I decided to change the metric on HR/FB to HR/(FB+LD) because not all home runs are fly balls. One look at Corbin Carroll’s batted ball data on Fangraphs was all it took for me to make that decision. This instead measures the amount of home runs hit off of meaningful air contact, whether that’s any line drive or a fly ball that gets past the infield with no pop flies included in the calculation. There aren’t any expected stats or central hub to display all the batted ball data, so I had to crunch the numbers myself then figure out the best way to present that.

It’s worth noting that neither player has accumulated enough plate appearances to get the batted ball data to stabilize, but you can see a clear trend here. McCarthy’s swing is geared more towards line drive contact to make use of his speed while we’re seeing better exit velocities as he’s incorporated his lower half more to make use of his 55-60 grade raw power that made him a Top-40 pick four years ago. He still hits too many ground balls, with a 50% ground ball rate, but when he makes fly ball or line drive contact he puts a charge into them with that type of contact generating an average exit velocity greater than 95 MPH. It’ll be interesting to see how he looks when given a fair shake at an MLB role as I see a high usage 4th OF who gets 400-450 PA and mainly bats against right-handed pitchers.

Garrett’s batted ball profile is also typical for his skill set. He’s a big guy (6’2” 195+) who’s one plus tool is raw power. To tap into that tool, he’s looking to get the ball in the air as evidenced by his fly ball rate exceeding 40%. That has hampered his overall fly ball/line drive average exit velocity to some degree, but it translates nonetheless to a strong barrel rate. His plate discipline is somewhat middling with average strikeout and walk rates, but it’s tough to gauge in Reno how good it really is because of the elevation affecting breaking balls in a way that doesn’t happen in 29/30 MLB parks. Overall, I see a 5th outfielder who will get a decent run as a right-handed bat off the bench with most of the team’s best outfielders being lefties with roughly 200-250 PA per year while in Arizona.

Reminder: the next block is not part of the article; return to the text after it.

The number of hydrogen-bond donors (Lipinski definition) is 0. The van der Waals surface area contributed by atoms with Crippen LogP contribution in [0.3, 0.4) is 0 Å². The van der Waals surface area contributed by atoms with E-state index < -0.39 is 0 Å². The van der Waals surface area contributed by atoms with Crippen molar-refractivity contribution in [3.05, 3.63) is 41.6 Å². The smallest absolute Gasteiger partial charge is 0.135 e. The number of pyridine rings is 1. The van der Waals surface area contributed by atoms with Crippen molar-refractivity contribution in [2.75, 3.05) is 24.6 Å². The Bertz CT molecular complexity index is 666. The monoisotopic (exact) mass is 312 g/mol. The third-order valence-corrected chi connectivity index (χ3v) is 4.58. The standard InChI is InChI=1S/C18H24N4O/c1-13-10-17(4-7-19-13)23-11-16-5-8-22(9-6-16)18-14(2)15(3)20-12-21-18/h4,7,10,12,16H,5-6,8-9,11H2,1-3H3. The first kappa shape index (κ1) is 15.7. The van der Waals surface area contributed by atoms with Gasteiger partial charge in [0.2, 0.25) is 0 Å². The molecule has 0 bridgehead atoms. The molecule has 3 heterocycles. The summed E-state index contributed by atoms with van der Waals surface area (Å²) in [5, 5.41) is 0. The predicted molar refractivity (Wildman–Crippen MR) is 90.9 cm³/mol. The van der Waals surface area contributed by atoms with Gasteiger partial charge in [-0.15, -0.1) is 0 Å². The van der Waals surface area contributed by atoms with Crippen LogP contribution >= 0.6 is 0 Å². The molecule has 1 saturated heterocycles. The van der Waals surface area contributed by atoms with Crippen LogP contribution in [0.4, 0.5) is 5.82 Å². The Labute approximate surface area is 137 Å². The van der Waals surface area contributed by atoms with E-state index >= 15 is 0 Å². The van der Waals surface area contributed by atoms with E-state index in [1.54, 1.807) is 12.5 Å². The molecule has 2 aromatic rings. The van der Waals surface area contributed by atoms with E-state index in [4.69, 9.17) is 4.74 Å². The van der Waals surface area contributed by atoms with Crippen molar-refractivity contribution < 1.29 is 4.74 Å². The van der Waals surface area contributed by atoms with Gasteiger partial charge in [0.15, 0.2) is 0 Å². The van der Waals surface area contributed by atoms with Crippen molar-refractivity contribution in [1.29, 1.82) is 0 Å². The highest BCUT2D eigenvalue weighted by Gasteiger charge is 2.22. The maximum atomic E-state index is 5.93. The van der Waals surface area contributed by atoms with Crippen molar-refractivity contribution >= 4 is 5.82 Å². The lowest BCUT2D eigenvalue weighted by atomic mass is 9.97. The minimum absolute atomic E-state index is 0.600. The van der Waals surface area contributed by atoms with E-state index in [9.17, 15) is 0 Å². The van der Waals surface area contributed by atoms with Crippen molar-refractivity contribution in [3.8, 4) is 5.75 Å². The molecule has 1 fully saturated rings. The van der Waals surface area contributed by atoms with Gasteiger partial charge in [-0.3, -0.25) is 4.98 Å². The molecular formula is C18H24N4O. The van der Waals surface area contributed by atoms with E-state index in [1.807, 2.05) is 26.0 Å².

Both players have been able to put up solid exit velocity and barrel numbers, which we want to see an improvement in . If we were to take their hard hit, barrel, and FB/LD exit velocities and compare with the Statcast Leaderboard for MLB players, which I have to do with the lack of a comparable leaderboard for the PCL, to paint the picture of how well they are performing.

McCarthy/Garrett Batted Ball Rankings (Hard Hit, Barrels, FB/LD EV) vs. MLB Statcast Leaderboard

Player Hard Hit Rank %-ile Barrel% Rank %-ile FB/LD EV (MPH) Rank
Player Hard Hit Rank %-ile Barrel% Rank %-ile FB/LD EV (MPH) Rank
Jake McCarthy 45.3% 50 72 7.7% 38 88 95.4 35
Stone Garrett 42.3% 69 62 7.5% 39 81 93.5 79
*Disclaimer: This does not predict future MLB performance, there’s just no leaderboard in the PCL to compare with right now.

Given that the PCL is one of the most hitter-friendly leagues in the minors, there is obviously going to be some drop-off when these guys face MLB pitching. As of right now, neither player really has an opportunity to get at-bats with the MLB club. The team is committed to an outfield rotation of David Peralta in LF, Alek Thomas in CF, Pavin Smith in RF, and Jordan Luplow playing the 4th outfielder role who starts against left-handed pitchers. As a result of his quality at-bats down in Reno, McCarthy was called back up to the majors today and went 2 for 4 with 2 RBI in a D-backs win. Meanwhile, Garrett will just have to wait for an opportunity to break in with the best approach towards that being to continue to put together quality ABs.